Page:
; fices, &c. In some places is to be seen the frize under it. The cornice is six feet wide, he had distinctly overheard their discourses, same hero as at Medinet Aboo, but in a dif- the frize is four feet. Above the cornice is and could repeat correctly every thing that ferent posture. Some of the columns are a row of sitting monkies eight feet high, and they had said. It would be too long to remuch injured by the close and heated atmo- six across the shoulders. They are twenty- late all the wild stories of the same kind sphere, the temperature of which was so hot, one in number. This teinple was nearly two- which this otherwise intelligent Indian said that the thermoineter must have risen to above thirds buried under the sand, of which we of himself, with a tone and manner which a hundred and thirty degrees. The second removed thirty-one feet before we came to indicated the most intimate conviction, and hall is about twenty-two feet high, thirty- the upper part of the door. It must have left no doubt in my mind that he did not seven wide, and twenty-five and a half long. had a very fine landing-place, which is now mean to deceive others, but was himself It contains four pillars about four feet square; totally buried under the sand. It is the last deceived. and the walls of this also are covered with and largest ten ple excavated in the solid rock “ I have known several other Indians who fine hieroglyphics in pretty good preservation. in Nubia or Egypt, except the new tomb. firmly believed that they knew, by means of Beyond this is a shorter chamber, thirty- It took twenty-two days to open it, besides these visions, what was to become of them seven feet wide, in which is the entrance into six days last year. We sometimes had eighty when they should die, how their souls were the sanctuary. At each end of this chamber men at work, and sometiines only our own to retire from their bodies and take their is a door, leading into smaller chambers in personal exertions, the party consisting of abodes into those of infants yet unborn ; iu the same direction with the sanctuary, each Mr. Beechey, Captains Irby and Mangles, short, there is nothing so wild and so extraeight feet by seven. The sanctuary is twen- myself, two scrvants, and the crew, eleven ordinary that they will not imagine and to ty-three feet and a half long, and twelve feet in all, and three boys. It is situated under which, when once it has taken hold of their wide. It contains a pedestal in the centre, a rock about a hundred feet above the Nile, imagination, they will not give full credit.” and at the end four colossal sitting figures. facing the south-cast by east, and about one the heads of which are in good preservation, day and a half's journey from the second “ The Indians consider the earth as their not having been injured by violence. On the cataract in Nubia, or Wady Halfa. universal mother. They believe that they right side of this great hall, entering into the "The heat was so great in the interior of the were created within its bosom, where for a temple, are two doors, at a short distance temple, that it scarcely permitted us to take long time they had their abode, before they from each other, which lead into two long any drawings, as the perspiration from our came to live on its surface.” separate rooms, the first thirty-eight feet ten hands soon rendered the paper quite wet. “The Indian Mythologists are not agreed inches in length, and eleven feet five inches Accordingly, we left this operation to suc as to the form under which they existed wide; the other forty-eight feet seven inches, ceeding travellers, who may set about it with while in the bowels of the earth. Some by thirteen feet three. At the end of the more convenience than we could, as the place assert that they lived there in the human first are several unfinished bieroglyphics, of will become cooler. Our stock of provision shape, while others, with greater consistwhich some, though merely sketched, give was so reduced, that the only food we had ency, contend that their existence was in the fine ideas of their"ınanner of drawing. At for the last six days was dhourra, boiled in form of certain terrestrial animals, such as the lateral corners of the entrance into the water without salt, of which we had none the ground-hog, the rabbit, and the tortoise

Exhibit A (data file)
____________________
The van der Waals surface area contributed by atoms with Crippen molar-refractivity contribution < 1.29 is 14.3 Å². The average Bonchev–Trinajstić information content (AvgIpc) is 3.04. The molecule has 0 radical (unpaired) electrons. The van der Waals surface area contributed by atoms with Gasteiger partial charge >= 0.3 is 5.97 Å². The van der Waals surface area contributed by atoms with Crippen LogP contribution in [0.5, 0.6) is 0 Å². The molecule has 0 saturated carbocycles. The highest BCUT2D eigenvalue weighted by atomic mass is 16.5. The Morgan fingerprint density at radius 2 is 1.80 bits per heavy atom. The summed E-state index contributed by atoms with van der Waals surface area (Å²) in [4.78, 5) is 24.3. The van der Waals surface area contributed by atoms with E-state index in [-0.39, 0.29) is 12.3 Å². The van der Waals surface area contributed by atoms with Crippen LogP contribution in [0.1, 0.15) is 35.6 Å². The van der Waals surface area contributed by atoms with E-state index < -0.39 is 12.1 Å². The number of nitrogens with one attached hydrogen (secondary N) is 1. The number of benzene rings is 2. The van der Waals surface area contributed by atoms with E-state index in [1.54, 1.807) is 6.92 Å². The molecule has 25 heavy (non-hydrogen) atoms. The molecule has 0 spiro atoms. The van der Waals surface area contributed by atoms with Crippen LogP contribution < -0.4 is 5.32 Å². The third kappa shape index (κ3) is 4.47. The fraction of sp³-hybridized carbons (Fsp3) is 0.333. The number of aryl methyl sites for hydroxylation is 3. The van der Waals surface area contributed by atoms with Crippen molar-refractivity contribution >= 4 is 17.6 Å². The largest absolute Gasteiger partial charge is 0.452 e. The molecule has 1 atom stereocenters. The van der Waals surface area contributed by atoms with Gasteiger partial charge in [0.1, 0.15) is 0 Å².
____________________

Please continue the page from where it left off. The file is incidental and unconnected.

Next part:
. second chamber froin the great hall is a door, left.”